Data Breach Responsibilities
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Thread: Data Breach Responsibilities

  1. #1
    T̙͓̞̣̯ͦͭͅͅȂͧͭͧ̏̈͏̖̖Z̿ ͆̎̄
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    Data Breach Responsibilities

    Regulations regarding Data Breaches have always had the same problem...California. They weren't adopted across the board in every State.
    Usually they start in California...then...slowly make their way to other States. Now...Congress is getting into the mix...it still won't solve the larger issue of cross-border regulation...but it's a start!

    After a series of data breaches earlier this year, members of the U.S. Congress raged about the irresponsibility of breached companies and introduced a flurry of bills requiring companies to notify affected customers when data is lost.

    Nine months after a breach at data broker ChoicePoint Inc. was announced, Congress has debated a handful of bills but no data notification bill has passed either the House of Representatives or the Senate. U.S. companies reported more than 60 data breaches between January and September this year, and Congress, as well as a number of state legislatures, responded with dozens of pieces of legislation, many modeled after a 2003 California law requiring companies to tell affected customers about data breaches.

    Despite an outcry over the dozens of data breaches this year, most observers say Congress is unlikely to pass a data breach notification bill until sometime in 2006, partly because of growing concerns that most of the bills would take a step backward from existing state laws. As Congress has focused on other issues late this year, some consumer and privacy groups are in no hurry to see federal data breach notification legislation pass -- at least not most of the legislation introduced in Congress this year.

    "They're driving toward such a weak standard, [legislation] may get stuck," said Gail Hillebrand, senior attorney with Consumers Union, a consumer advocacy group. "If it's that weak, it should get stuck."

    Twenty-one states have now passed some form of a data breach notification bill, including a tough New York law that makes no exception for small data breaches or breaches unlikely to result in identity theft, set to go into effect next month. A "patchwork quilt" of state laws, as some critics have called the multiple laws, has caused some large businesses and trade groups to call for a national law that preempts state laws.

    Many of the congressional bills allow breached companies to decide if the breach is likely to lead to identity theft, and thus warrants consumer notification. Consumers Union and privacy advocacy groups such as the Center for Democracy and Technology (CDT) say companies would have little incentive to report any breach without some government oversight.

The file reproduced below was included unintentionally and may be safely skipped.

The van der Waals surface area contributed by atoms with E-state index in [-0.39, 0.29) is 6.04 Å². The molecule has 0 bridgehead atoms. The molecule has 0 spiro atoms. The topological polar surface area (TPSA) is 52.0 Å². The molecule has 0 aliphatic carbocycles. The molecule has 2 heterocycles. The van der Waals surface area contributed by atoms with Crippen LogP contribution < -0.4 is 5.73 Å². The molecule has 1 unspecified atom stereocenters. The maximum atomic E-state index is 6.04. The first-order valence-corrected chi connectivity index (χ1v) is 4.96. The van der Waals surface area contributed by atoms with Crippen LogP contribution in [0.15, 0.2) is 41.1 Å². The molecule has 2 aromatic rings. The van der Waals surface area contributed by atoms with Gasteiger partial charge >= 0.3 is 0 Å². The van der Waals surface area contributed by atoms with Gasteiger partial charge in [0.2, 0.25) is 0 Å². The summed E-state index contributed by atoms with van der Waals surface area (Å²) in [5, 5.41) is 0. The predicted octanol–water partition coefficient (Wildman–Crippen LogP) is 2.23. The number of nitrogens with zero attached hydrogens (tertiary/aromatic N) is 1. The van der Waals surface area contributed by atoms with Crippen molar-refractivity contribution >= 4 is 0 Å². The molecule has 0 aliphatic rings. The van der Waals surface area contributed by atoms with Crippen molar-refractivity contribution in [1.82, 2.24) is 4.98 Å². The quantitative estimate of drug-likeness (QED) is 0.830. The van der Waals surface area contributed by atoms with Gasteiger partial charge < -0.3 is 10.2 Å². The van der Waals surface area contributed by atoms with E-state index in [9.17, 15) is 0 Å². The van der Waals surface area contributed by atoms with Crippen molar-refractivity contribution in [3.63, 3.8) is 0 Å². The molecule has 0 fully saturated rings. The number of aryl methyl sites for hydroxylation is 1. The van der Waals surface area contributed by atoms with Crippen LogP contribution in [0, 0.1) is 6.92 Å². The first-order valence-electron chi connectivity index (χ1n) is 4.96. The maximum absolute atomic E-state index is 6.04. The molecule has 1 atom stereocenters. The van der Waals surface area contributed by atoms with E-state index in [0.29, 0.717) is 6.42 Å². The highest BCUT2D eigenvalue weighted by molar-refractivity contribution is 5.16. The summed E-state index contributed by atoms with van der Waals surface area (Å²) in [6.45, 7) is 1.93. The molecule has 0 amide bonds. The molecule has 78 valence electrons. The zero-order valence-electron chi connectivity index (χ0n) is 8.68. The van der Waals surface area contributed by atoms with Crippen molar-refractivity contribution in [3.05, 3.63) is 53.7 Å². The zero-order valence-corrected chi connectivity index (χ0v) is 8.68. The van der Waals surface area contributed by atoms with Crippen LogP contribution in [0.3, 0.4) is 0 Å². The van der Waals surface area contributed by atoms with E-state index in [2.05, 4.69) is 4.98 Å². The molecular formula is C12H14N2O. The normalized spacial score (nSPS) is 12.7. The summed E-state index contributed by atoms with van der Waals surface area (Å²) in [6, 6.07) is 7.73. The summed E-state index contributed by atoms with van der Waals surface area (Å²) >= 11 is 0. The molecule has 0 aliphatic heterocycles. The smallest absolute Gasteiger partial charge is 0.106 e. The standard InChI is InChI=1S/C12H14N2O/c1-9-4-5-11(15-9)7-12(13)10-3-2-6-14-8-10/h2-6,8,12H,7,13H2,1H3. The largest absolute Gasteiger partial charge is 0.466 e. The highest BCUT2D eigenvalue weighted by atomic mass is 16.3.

http://www.infoworld.com/article/05/...achbill_1.html
    Data breach bills unlikely to pass before 2006 | InfoWorld | News | 2005-11-11 | By Grant Gross, IDG News Service

  2. #2
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    I think it was back in 2002 when I and about 3 million other military service members had our records stolen from a high tech database in Arizona. The high tech means used to steal our data... walking in the front door of a high security building and removing the hard drives from the servers. The punishment on the company, TriCare I believe, for loss of all our data.... nothing (I don't know the exact repercussions, but I know they still are a big player with military insurance).

    I wonder what big loss of money or security had to occur for congress to actually become "outraged."
    "Experience is the hardest teacher, it gives the test first and the lesson after." Anonymous

  3. #3
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    I remeber reading about people that were walking out with hardware (storage devices) from the Los Alamos national laboratory. I think this was after the Wen Ho Lee deal!

  4. #4
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    Well, Captain, that just goes to show ya that Congress only cares about the soldiers and vets so long as DC (and their collective asses) ain't on fire. Soon's their respective constituents get burned, though ...

    We are one of the states that adopted a California-style disclosure law. There are flaws in it, and these are going through some review now.

    But, it did have an impact on how we re-wrote our incident response standards and procedures and security policy.

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